Gainesville, Fla., is poised to become the first U.S. city to adopt incentives similar to the ones that made the German solar market the largest – by far – in the world.

Gainesville Regional Utilities has drawn up a plan for a feed-in tariff, in which it would buy all the electricity that solar-power systems generate for a set rate guaranteed for 20 years from the time a project is installed.

The plan would pay 26 cents per kilowatt hour, according to Mike Antheil, acting director for the Florida Alliance for Renewable Energy.

While California already has a feed-in tariff, for instance, it only allows residents to offset their electricity bills – not to make money if they sell more power than they use.

"This is really a historic moment," Kellyn Eberhardt, an associate with the Environmental Defense Fund, told The Gainesville Sun. "This is the first time in North America that a municipally owned utility is considering a feed-in-tariff policy."

At the Solar Power International conference in San Diego on Tuesday, Roy Ratner, director of operations at Atlas Solar Innovations, also said it's an important step.

"This is very exciting," he said. "This could be the catalyst for big change. ... Policy has to come before everything."

According to the Sun, city commissioners on Monday asked the utility to draft an ordinance to try to get the tariff passed as early as Jan. 1.

The move means the tariff is very likely to pass, Antheil said.

"Once the commissions say to draft that up, it's pretty much a done deal," he said. "Business as usual, these are the formal steps we have to go through. But once the first step begins, it usually pretty much follows like dominoes and this is what we'd like to see here."

He said he has no doubt this will not only go through, but it will spark movement in the rest of Florida.

"Nobody wants to be left in the dust on something like this," he said. "This is going to spark an almost 'Don't be left behind' thing among the different cities and municipalities. I think this is a great move for Florida. It's a phenomenal start."

While he isn't certain about the Gainesville tariff, which seems to target solar power specifically, Antheil said his group hopes more renewable-energy sources will be included in future plans and in other areas. He also expects most tariffs will decrease over time to push costs toward competitiveness with traditional energy sources.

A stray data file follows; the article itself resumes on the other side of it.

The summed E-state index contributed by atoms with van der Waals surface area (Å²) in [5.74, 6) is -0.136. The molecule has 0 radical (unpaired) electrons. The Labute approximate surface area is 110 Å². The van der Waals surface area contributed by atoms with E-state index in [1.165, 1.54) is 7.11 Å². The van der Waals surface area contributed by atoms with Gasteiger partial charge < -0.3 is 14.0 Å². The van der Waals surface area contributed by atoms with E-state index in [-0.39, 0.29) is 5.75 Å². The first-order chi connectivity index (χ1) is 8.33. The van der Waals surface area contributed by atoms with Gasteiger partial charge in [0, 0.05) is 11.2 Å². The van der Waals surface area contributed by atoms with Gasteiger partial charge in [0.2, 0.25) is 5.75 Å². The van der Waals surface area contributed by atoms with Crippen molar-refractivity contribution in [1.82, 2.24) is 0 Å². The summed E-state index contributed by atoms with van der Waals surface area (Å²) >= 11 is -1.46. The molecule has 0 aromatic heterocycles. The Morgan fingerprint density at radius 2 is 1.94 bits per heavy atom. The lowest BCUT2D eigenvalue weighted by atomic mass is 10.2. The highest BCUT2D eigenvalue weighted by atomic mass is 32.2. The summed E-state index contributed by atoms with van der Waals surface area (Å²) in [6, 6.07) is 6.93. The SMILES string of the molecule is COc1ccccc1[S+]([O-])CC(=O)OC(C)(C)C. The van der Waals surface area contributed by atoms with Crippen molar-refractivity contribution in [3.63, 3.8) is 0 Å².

According to the Sun, the Gainesville feed-in tariff would end the current cash rebate of $1.50 per watt for solar-electric panels and also would eliminate a program that turns customers' meter backwards when they feed power into the grid.

The cost of the program would be distributed among customers as an increase in the utility's "fuel adjustment rate," which is determined by the amount the utility spends on coal and natural gas each month, The Gainsville Sun reported.

If the program results in the installation of 1 megawatt of solar equipment each year for the next 20 years, customers would see a rate increase of less than 1 percent per customer by 2029, according to the utility. 

Large incentives have the tendency to be more successful than expected (see Big Renewable-Energy Subsidies Backfire).

But Antheil said even in Germany, the largest solar market today, the tariff costs customers the equivalent of a load of bread – some $2 to $3 – per month.

"This is a spark that is going to create competition amongst the different municipalities and show Florida that right now, we have an opportunity to lead the rest of the country when it comes to job creation, energy independence and environmental stewardship," he said. "We have the chance to set the roadmap, to create the blueprint. I hope Gov. Crist and the rest of the municipalities take the opportunity to launch us onto the world stage in this area."